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Puppies 101 - Getting Started

9 Tips for Your Puppy's First Week

By Mawoo Pets · 4 Feb · 11 min read
9 Tips for Your Puppy's First Week

What could be more exciting than bringing home a playful, loving puppy? The first few days with your new puppy will be filled with excitement and fun, but there are bound to be a few surprises along the way–for you and for your pet.

The first week with a puppy is the most worrying. Focus on getting through your first seven days together and by the end of it both of you will be relaxed enough to really start bonding and enjoying each other’s company. We have 9 great tips for making those first seven days truly unforgettable–and as stress-free as possible!  

For your pet, there’s a whole new world to explore in your house, yard and neighbourhood. Every single thing is brand new. All he or she has he’s ever known is their doggy family and the breeder’s home.  

Going into a new environment is bound to be scary! Not only will your puppy be nervous, but you are likely to be a bit nervous, too. A little advanced preparation goes a long way…and it will set you both up for success in the coming weeks. 

If you’ve decided you’re ready to get a puppy, we have 9 great tips for making those first seven days truly unforgettable–and as stress-free as possible! First, check out this brief guide to getting your home ready for your little newcomer.

Preparing for Puppy’s First Week in a New Home

Golden Retriever pup talking a walk in the city.

If possible, visit your puppy a few times before bringing him or her home. That way, your scent, voice and presence will be familiar when it’s time to move in together. Be sure to ask the breeder lots of questions about the puppy’s routine, including details about mealtime and any potential health issues.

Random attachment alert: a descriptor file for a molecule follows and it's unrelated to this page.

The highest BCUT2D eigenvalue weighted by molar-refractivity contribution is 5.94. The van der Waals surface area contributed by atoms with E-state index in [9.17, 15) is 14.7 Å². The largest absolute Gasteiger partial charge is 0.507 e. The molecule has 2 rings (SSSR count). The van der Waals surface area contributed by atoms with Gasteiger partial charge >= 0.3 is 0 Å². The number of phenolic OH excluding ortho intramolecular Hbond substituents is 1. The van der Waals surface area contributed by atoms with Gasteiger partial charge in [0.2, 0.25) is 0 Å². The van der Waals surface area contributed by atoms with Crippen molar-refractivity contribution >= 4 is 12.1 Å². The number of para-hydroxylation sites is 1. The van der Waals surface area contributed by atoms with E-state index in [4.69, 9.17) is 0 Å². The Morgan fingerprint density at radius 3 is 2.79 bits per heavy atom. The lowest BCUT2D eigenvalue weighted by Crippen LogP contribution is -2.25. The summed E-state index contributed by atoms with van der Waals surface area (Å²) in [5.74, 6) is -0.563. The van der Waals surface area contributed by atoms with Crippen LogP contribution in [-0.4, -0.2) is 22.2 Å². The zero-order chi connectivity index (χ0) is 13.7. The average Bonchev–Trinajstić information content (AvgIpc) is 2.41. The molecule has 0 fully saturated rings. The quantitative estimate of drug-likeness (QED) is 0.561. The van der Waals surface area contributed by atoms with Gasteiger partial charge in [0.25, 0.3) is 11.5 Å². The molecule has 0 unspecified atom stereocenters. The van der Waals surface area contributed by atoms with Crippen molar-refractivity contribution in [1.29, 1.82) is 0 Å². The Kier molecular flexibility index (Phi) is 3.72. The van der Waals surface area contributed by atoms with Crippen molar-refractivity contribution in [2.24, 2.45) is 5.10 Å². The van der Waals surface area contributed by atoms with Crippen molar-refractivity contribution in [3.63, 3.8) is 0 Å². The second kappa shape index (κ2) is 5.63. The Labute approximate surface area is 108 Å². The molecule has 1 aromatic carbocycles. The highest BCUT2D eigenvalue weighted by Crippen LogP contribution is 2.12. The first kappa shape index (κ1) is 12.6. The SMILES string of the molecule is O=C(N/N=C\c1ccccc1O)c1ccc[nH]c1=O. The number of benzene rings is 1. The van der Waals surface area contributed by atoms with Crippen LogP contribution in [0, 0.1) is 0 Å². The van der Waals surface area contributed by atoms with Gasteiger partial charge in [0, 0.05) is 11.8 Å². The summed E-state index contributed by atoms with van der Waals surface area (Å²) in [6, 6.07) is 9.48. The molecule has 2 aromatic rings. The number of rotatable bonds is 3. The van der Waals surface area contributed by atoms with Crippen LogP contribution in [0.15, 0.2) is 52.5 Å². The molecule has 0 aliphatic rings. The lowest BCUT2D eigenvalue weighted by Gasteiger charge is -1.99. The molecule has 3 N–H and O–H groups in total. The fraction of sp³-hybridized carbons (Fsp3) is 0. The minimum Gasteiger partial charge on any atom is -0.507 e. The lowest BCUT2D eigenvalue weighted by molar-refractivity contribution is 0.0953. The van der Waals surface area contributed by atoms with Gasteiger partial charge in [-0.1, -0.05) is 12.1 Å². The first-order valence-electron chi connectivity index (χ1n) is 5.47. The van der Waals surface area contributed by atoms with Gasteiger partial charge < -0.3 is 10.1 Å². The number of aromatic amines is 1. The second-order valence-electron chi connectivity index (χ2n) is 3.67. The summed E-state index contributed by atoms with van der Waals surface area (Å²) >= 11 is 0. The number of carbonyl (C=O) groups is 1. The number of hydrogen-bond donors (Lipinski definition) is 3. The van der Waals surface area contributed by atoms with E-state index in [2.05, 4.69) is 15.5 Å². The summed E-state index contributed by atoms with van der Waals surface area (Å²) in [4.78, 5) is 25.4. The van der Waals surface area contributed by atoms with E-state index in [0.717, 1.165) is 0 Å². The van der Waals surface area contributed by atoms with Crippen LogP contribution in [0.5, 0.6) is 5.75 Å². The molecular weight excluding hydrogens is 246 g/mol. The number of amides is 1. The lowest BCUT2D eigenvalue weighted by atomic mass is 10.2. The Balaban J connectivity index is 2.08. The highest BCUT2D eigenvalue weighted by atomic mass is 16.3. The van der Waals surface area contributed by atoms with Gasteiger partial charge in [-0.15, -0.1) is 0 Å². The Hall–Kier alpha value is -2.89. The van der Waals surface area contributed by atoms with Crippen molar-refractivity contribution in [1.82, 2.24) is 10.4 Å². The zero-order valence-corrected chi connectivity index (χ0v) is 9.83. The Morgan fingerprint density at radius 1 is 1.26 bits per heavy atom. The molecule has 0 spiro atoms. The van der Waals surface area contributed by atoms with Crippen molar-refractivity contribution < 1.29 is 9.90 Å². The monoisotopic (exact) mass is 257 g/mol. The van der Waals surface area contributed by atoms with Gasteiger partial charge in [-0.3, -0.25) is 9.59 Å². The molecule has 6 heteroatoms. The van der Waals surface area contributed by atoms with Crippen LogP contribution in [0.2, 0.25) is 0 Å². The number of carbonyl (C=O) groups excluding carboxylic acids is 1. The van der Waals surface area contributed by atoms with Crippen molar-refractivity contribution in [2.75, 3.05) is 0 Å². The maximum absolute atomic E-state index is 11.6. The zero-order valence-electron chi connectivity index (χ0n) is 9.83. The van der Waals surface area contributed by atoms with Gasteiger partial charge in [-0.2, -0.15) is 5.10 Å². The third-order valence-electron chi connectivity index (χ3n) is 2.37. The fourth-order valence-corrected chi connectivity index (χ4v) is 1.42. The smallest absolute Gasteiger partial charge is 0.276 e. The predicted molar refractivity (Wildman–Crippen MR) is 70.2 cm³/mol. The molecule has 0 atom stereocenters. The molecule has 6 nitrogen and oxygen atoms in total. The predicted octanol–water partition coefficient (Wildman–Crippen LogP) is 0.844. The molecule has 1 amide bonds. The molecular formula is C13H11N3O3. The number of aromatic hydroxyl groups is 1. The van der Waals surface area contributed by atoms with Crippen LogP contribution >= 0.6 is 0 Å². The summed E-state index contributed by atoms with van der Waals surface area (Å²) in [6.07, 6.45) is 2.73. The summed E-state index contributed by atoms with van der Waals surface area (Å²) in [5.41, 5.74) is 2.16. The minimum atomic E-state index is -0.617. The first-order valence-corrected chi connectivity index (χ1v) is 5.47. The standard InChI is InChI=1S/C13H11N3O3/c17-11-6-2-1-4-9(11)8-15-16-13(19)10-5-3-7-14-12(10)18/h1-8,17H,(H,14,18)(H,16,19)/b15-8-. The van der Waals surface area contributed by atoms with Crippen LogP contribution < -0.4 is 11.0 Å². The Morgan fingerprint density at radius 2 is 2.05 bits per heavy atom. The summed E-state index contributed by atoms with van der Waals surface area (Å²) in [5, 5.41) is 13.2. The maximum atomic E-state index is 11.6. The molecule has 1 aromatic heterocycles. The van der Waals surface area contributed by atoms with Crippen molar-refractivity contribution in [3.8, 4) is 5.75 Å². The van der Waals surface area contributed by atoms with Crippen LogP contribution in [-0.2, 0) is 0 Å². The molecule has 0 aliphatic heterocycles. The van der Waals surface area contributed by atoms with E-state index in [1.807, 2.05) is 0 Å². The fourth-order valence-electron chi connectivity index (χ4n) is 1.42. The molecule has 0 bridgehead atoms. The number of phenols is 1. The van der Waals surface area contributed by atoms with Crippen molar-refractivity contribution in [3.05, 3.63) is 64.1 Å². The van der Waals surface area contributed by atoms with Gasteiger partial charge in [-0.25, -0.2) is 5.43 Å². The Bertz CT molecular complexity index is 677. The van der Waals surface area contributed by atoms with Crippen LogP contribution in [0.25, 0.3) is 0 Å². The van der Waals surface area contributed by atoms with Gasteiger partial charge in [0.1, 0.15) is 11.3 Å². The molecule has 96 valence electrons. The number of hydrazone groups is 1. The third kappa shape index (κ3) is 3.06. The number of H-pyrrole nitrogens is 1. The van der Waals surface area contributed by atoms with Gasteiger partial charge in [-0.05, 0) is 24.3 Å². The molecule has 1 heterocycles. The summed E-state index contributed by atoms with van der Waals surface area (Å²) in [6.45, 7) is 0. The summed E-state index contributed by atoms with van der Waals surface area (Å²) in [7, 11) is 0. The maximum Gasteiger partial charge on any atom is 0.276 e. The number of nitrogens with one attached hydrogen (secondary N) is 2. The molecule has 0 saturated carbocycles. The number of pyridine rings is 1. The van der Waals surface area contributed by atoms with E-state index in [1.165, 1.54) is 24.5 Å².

If you can work it out, plan to pick up your puppy right before a long weekend or holiday so the two of you can spend as much time together as possible during your crucial first days as roommates. Puppy will need a crate for the car ride home, so it’s easy for you to keep her safe and in one place. 

Take a walk before the ride to try to prevent accidents in the car–but don’t be too surprised if you have to deal with a potty accident or tummy troubles along the way. Keep paper towels, wet wipes, water and a garbage bag on hand just in case.

Puppy Proof Your Home

Puppy proofing is essential! If your belongings aren’t packed up safely, they’re fair game for a curious and energetic puppy. It helps to get down on your puppy’s level and go from room to room looking for anything that’s easy to chew on. 

Things like electrical cords, remote controls, cleaning supplies, medications/supplements, and houseplants can all be dangerous for your puppy. They should be kept out of your puppy’s reach in a locked cabinet or in a room he won’t have access to.

Things like shoes and kids’ toys won’t necessarily harm your puppy, but you don’t want him to chew on them, either. The same goes for other pets who won’t appreciate being chewed on or played with. If you have a kitty, make sure the puppy can’t access her litter box…kitty box adventures are a habit you really want to avoid. Baby gates can be used to keep your puppy out of restricted areas.

Buy Basic Supplies

Miniature Poodle puppy with its toys on the couch.

Buying your basic supplies in advance is key for a successful first week with a puppy. Here’s a list of what you’ll need on hand:

  • Leash and collar with ID tag

  • Food and water bowls

  • Puppy food and treats (Check with your puppy’s breeder to see what he’s currently eating. You don’t make any changes right away.)

  • A crate and comfy bed

  • Puppy-safe toys

  • Poop bags 

Don’t forget an enzyme cleaner and paper towels! Accidents are inevitable until your new puppy has potty training figured out.

Set Up a Puppy Safe Zone

Setting up a puppy safe zone is key for successful potty training and for keeping your puppy safe when you’re not available to supervise. A crate with a cozy bed is a good option for times when you’re only going to be away for an hour or two.